Once the quintessential family car, now the van sits in an awkward place between the sedan and the SUV. The so-called multi-purpose vehicles (MPV) have even been lumped into the same category as pickup trucks in market reports. Does that mean vans are dead? Not at all!
They may occupy a smaller niche nowadays, but vans do have their own merits and loyal buyers. So much so, that MPVs exist in a variety of different types.
From those made for living the #vanlife to the custom-fitted mobility vans, these vehicles can provide a lot of utility for some of us. So, the time has finally come to drop the prejudice. Hop on, strap in, and let’s dive into the world of vans!
What is a van?
Since people use the word to mean different things all over the globe, we need to clarify it. The international term “MPV” refers to any vehicle that provides more internal space compared to cars of similar horizontal size. To put it simply, any boxy road vehicle (i.e. with regular clearance, not an SUV) can be considered a type of van.
With that in mind, we can classify MPVs by two criteria: size and purpose. As you will see, the van niche has much more to offer than you might have thought.
Van types by size
Contrary to popular belief, not all vans are big. For instance, Japan sees a lot of “microvans” – small, yet roomy city cars, mainly used for transporting goods. In our land of giant vehicles, we would barely even register those. With that out of the way, below are the categories we can actually see in the US:
- Mini MPV – Nissan Cube, Kia Soul, and even Chrysler PT Cruiser fall into this category. Though in the US we would not regard them as vans at all, they still meet the criteria.
- Compact MPV – Those are something like supersized hatchback vehicles (the only American example would be Ford C-Max). Europeans love their compact MPVs, even if we have barely heard of them.
- Minivan (True MPV) – Here we have the likes of Honda Odyssey, Chrysler Pacifica, and Dodge Caravan. They still have a decent customer-base that remains fairly steady from year to year. In fact, recent analyses point to likely future growth in non-US markets.
- Van – Nowadays, the terms “van” and “minivan” have become synonymous. However, actual vans are more like transporter vehicles, largely for commercial purposes. That said, a lot of them have now been adopted for the vanlife movement.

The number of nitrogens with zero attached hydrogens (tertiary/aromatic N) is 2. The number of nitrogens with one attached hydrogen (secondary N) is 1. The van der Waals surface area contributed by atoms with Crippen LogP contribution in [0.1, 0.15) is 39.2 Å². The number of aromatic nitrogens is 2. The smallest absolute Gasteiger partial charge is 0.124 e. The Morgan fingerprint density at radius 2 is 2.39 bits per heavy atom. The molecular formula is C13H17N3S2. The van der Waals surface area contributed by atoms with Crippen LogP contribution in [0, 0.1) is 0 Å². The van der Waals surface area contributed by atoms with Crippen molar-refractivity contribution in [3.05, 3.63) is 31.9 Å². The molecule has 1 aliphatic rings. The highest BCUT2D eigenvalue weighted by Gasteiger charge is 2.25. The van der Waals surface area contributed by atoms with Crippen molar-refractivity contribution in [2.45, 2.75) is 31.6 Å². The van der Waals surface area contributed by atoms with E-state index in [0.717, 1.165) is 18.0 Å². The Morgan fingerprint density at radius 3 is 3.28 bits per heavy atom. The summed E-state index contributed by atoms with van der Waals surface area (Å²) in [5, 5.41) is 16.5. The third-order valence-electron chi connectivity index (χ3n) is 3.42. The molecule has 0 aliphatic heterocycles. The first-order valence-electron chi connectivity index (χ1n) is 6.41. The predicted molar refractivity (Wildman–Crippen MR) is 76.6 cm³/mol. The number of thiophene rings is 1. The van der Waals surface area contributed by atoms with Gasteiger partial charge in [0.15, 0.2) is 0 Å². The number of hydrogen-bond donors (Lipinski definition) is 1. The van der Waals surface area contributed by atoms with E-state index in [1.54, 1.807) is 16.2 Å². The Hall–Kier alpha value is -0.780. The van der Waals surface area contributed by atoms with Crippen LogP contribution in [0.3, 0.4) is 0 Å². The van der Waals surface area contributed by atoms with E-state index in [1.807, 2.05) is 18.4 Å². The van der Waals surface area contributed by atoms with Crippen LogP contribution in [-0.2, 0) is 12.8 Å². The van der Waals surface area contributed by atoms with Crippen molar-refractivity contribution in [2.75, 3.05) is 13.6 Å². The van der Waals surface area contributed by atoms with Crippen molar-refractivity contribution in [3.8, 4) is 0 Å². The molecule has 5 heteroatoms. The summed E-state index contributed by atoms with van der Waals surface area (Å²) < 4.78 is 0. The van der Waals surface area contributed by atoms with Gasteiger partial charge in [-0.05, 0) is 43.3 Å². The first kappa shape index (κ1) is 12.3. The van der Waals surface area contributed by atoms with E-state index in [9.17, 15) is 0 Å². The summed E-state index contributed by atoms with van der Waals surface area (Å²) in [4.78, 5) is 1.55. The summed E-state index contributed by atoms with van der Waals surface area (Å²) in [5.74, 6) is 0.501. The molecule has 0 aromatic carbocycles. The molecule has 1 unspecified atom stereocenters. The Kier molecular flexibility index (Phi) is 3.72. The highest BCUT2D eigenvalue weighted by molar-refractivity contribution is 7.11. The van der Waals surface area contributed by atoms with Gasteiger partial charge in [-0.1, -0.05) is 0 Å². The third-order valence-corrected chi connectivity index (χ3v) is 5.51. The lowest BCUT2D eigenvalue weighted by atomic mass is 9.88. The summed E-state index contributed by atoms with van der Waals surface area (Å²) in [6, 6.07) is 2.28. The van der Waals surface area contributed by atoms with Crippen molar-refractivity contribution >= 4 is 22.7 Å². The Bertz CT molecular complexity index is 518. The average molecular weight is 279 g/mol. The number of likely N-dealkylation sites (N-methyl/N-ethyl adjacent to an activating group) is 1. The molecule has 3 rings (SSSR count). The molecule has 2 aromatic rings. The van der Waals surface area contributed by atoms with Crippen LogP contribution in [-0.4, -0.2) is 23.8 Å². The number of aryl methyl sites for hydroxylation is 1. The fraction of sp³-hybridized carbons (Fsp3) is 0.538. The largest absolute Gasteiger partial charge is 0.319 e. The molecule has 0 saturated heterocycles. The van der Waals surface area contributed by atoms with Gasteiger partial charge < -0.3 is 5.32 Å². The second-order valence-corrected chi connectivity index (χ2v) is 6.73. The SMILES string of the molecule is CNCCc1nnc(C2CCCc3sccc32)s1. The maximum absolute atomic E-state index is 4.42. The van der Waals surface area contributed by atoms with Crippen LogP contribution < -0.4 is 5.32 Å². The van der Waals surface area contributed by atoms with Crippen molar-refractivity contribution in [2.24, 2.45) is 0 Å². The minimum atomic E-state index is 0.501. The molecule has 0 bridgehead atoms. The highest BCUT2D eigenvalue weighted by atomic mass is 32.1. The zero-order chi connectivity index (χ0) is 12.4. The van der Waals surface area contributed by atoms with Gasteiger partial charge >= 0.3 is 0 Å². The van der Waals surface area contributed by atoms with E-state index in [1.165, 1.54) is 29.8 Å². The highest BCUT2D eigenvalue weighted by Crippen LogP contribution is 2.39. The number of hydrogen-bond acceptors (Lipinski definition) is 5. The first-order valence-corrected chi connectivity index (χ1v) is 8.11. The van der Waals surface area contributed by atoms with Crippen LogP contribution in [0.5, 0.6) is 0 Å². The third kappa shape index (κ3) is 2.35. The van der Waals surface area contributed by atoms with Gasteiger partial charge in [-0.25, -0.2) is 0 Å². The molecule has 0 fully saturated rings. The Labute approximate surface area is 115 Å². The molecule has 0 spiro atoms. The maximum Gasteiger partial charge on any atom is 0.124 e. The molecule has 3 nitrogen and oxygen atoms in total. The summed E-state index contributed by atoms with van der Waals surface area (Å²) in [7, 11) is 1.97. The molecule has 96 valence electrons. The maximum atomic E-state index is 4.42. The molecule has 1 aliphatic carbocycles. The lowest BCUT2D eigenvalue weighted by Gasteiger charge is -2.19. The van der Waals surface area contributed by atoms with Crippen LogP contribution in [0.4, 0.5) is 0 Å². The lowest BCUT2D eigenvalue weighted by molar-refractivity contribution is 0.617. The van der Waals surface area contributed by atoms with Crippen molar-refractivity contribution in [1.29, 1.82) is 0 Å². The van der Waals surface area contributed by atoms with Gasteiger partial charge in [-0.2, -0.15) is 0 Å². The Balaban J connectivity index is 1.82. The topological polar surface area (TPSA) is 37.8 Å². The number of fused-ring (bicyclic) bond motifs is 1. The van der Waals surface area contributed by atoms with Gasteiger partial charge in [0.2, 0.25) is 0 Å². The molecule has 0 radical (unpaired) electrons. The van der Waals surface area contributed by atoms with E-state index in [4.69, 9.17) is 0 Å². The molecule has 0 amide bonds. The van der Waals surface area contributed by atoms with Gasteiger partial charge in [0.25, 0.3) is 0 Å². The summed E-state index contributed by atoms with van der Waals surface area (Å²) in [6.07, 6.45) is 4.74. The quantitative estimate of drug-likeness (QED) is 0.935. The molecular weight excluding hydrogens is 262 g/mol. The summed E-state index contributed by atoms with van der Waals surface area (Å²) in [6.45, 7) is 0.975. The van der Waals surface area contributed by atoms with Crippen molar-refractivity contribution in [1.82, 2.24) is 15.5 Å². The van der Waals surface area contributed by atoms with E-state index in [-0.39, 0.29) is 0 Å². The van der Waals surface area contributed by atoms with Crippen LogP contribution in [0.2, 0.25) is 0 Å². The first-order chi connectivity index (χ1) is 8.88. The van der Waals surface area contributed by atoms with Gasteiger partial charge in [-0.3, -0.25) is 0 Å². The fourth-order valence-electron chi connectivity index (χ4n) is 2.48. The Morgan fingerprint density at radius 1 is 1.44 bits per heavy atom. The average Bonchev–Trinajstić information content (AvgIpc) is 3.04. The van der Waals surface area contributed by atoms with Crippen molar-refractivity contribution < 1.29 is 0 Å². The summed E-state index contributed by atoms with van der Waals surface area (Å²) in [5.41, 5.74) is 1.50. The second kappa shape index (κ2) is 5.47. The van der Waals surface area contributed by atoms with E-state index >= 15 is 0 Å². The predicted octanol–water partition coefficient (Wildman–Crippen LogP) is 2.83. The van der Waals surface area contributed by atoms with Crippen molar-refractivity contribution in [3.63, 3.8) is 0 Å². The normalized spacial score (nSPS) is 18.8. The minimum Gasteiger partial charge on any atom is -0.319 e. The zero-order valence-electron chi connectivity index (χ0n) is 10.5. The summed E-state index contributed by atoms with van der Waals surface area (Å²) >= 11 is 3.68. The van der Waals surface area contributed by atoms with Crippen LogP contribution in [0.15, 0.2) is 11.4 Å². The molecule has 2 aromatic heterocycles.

The last category can further be divided into different capacity classes, but we don’t need to go that deep. In any case, people mainly go to smaller capacity vans for personal use. Speaking of which…
Van types by purpose
At first glance, vans may seem a bit boring, but they actually hide more utility than expected. For instance, being roomy, they make for the perfect DIY campers.
People have been converting vans for camping purposes long before the vanlife trend. Their commercial versions come with windowless sides, which are also pretty barebones on the inside. That allows enthusiasts to mount whatever they want. With a bit of creativity, you can turn it into quite a cozy place with a mattress, shelves, and even an entertainment center. Some MPVs can also get off-road modifications, making camping in the woods much easier.
Although rarely mentioned, MPVs also serve as perfect mobility vehicles. That can be considered a type of conversion as well because such vans have to be custom-fitted for the job. Even so, no other vehicle type does the job that well. Minivans have reasonably low clearance and enough space to fit a person in a wheelchair.
Of course, we cannot fail to note the commercial aspect of vans. Where bigger trucks would be hindered, vans can go quite easily. That makes them perfect for small-to-medium scale logistics, especially within cities. Some vans can also transport a dozen of people and can be used as small-scale bus alternatives.
Finally, vans can easily rival SUVs in the family car aspect. Sure, they do look a bit blander and have lower clearance, but they do not have many other drawbacks. The sliding doors plus the ease of access and sheer space make up for the clearance aspect.
Should you buy a van?
If you have small children, need a lot of space, or just want a DIY camper, you cannot go wrong with a van. In fact, building your own camper can be a fun side project to try. You can even draw inspiration from transportable tiny houses. Older commercial vans can go a long way in that regard, plus you can find many of them for dirt cheap.
At the same time, MPVs are not for everyone. They fill quite specific niches and we won’t see them get as popular as they were 20 years ago. However, it will also be some time until they go away completely, if ever!